South Korea triples baby payments in attempt to reverse fertility ‘calamity’

South Korea triples baby payments in attempt to reverse fertility ‘calamity’South Korea triples baby payments in attempt to reverse fertility ‘calamity’
Rebecca Moon
August 31, 2022
As South Korea continues to hold the record for the world’s lowest fertility rate, families with newborn babies will be given a monthly allowance of 1 million won (approximately $745) to encourage more births.
The budget proposal was unveiled this week as a part of a series of election campaign pledges made by President Yoon Suk-yeol. Under former President Moon Jae-in’s administration, a 300,000 won (approximately $223) stipend was given to each family with a newborn child during their first year. 
Yoon has addressed the country’s low fertility rate and demographic outlook as a national “calamity.”
The handouts will begin in 2023 with 700,000 won (approximately $521) a month before increasing to the full amount in 2024. When the child turns one, the stipend will be reduced in half and continued for another year.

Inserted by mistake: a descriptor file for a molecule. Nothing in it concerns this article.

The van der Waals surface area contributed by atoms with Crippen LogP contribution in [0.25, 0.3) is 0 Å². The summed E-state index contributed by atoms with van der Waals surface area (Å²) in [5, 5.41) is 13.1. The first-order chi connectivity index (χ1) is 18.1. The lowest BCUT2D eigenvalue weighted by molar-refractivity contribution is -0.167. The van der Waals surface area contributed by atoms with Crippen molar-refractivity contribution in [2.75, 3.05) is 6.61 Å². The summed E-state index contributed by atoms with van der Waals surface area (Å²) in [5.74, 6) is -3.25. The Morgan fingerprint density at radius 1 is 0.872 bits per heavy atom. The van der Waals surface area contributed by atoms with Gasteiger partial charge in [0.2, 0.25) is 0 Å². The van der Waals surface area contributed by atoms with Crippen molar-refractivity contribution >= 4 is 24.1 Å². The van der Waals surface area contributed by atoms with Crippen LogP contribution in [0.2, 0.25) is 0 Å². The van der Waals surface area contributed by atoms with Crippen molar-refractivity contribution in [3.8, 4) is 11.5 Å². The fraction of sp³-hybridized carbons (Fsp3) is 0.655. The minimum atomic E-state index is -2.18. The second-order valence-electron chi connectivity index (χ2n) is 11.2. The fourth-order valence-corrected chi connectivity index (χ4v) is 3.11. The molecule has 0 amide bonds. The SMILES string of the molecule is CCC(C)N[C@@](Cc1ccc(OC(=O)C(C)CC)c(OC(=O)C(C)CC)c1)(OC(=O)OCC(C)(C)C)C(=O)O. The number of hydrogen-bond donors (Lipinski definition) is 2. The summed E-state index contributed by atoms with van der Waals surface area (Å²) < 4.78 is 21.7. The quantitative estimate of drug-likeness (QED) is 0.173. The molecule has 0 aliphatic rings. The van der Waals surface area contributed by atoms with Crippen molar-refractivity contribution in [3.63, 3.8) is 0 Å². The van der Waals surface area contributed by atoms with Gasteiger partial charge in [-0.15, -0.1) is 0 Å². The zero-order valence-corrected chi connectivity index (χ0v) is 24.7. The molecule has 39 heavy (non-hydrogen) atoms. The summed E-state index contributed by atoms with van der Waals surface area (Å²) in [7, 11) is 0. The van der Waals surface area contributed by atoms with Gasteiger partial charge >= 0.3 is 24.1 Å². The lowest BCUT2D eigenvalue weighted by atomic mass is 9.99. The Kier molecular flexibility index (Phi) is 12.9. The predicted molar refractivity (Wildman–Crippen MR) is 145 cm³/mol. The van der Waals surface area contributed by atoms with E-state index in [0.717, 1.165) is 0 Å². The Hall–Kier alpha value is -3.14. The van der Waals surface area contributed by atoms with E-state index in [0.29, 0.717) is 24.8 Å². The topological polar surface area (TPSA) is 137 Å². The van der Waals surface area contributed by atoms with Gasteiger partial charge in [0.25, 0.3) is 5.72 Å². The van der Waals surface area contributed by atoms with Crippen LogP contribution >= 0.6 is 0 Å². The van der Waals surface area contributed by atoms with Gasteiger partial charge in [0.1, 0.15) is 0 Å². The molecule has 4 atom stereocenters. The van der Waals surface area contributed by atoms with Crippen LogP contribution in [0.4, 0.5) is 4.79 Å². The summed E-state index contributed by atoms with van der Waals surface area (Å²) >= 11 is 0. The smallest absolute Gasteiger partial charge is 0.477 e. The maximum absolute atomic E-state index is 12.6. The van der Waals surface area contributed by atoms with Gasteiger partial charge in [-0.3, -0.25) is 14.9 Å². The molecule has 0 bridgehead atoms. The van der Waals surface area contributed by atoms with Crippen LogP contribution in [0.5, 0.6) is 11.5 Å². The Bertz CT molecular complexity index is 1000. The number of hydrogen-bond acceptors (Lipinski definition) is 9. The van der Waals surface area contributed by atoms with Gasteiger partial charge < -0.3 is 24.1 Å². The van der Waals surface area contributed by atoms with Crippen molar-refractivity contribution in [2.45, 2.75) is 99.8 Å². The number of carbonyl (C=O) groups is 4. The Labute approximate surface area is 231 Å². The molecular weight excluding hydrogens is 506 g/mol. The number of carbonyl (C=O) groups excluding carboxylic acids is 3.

South Korea broke its own record of the world’s lowest fertility rate, with the expected number of babies per woman dropping from 0.84 to 0.81 in 2021. The country’s birth rate has been declining since 2015, and in 2020, more deaths were recorded than births for the first time. 
In addition to declining fertility rates, women in South Korea are giving birth later in life; the average age of women having a child in 2021 was 33.4, 0.2 years older than 2020. The elderly demographic is also rapidly increasing, with the proportion rising by more than 5 percent between 2020 and 2021. 
By 2100, South Korea’s population is expected to drop by 53 percent to 24 million people. 
Several incentives have been introduced in recent years to address the declining fertility rate, including social campaigns encouraging men to take on childcare and housework roles as well as “new baby vouchers” handed out by authorities. 
Although South Korea has allegedly spent hundreds of billions of dollars to fight its fertility crisis, there has been little progress, with only 260,000 births — 0.5 percent of the population — recorded in 2021. 
Featured Image via Yuri Shirota
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